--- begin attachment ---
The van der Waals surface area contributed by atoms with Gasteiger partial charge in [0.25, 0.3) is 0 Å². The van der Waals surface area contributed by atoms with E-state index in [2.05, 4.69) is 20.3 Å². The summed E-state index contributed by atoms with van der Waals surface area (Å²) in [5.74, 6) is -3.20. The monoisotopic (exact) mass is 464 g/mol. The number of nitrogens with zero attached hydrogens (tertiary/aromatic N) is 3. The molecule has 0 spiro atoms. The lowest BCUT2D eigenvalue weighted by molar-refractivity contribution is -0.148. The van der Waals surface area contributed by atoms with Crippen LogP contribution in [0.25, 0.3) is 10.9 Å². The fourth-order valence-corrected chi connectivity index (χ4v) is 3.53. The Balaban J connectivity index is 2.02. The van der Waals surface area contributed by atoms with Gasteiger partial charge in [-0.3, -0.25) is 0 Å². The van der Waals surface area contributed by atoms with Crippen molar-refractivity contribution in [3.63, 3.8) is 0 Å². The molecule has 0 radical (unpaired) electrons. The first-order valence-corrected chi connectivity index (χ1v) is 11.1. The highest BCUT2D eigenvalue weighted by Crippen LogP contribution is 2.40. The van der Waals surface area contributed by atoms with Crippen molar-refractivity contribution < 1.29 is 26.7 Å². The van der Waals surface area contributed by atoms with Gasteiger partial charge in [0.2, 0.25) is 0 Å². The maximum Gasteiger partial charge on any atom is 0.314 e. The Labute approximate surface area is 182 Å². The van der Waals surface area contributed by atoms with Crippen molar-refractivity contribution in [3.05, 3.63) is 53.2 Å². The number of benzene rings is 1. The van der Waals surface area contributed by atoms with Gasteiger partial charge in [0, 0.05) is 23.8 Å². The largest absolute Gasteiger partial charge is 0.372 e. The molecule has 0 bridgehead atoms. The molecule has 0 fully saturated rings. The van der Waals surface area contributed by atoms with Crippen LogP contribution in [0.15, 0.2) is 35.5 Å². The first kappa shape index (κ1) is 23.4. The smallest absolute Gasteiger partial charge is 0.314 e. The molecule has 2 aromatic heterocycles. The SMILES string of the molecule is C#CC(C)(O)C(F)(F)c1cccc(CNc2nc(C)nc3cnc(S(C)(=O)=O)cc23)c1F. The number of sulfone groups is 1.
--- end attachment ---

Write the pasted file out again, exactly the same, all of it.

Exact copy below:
The van der Waals surface area contributed by atoms with Gasteiger partial charge in [0.25, 0.3) is 0 Å². The van der Waals surface area contributed by atoms with E-state index in [2.05, 4.69) is 20.3 Å². The summed E-state index contributed by atoms with van der Waals surface area (Å²) in [5.74, 6) is -3.20. The monoisotopic (exact) mass is 464 g/mol. The number of nitrogens with zero attached hydrogens (tertiary/aromatic N) is 3. The molecule has 0 spiro atoms. The lowest BCUT2D eigenvalue weighted by molar-refractivity contribution is -0.148. The van der Waals surface area contributed by atoms with Crippen LogP contribution in [0.25, 0.3) is 10.9 Å². The fourth-order valence-corrected chi connectivity index (χ4v) is 3.53. The Balaban J connectivity index is 2.02. The van der Waals surface area contributed by atoms with Gasteiger partial charge in [-0.3, -0.25) is 0 Å². The van der Waals surface area contributed by atoms with Crippen molar-refractivity contribution in [3.63, 3.8) is 0 Å². The molecule has 0 radical (unpaired) electrons. The first-order valence-corrected chi connectivity index (χ1v) is 11.1. The highest BCUT2D eigenvalue weighted by Crippen LogP contribution is 2.40. The van der Waals surface area contributed by atoms with Crippen molar-refractivity contribution < 1.29 is 26.7 Å². The van der Waals surface area contributed by atoms with Gasteiger partial charge in [0.2, 0.25) is 0 Å². The maximum Gasteiger partial charge on any atom is 0.314 e. The Labute approximate surface area is 182 Å². The van der Waals surface area contributed by atoms with Crippen molar-refractivity contribution in [3.05, 3.63) is 53.2 Å². The number of benzene rings is 1. The van der Waals surface area contributed by atoms with Gasteiger partial charge in [0, 0.05) is 23.8 Å². The largest absolute Gasteiger partial charge is 0.372 e. The molecule has 0 bridgehead atoms. The molecule has 0 fully saturated rings. The van der Waals surface area contributed by atoms with Crippen LogP contribution in [0.15, 0.2) is 35.5 Å². The first kappa shape index (κ1) is 23.4. The smallest absolute Gasteiger partial charge is 0.314 e. The molecule has 2 aromatic heterocycles. The SMILES string of the molecule is C#CC(C)(O)C(F)(F)c1cccc(CNc2nc(C)nc3cnc(S(C)(=O)=O)cc23)c1F. The number of sulfone groups is 1.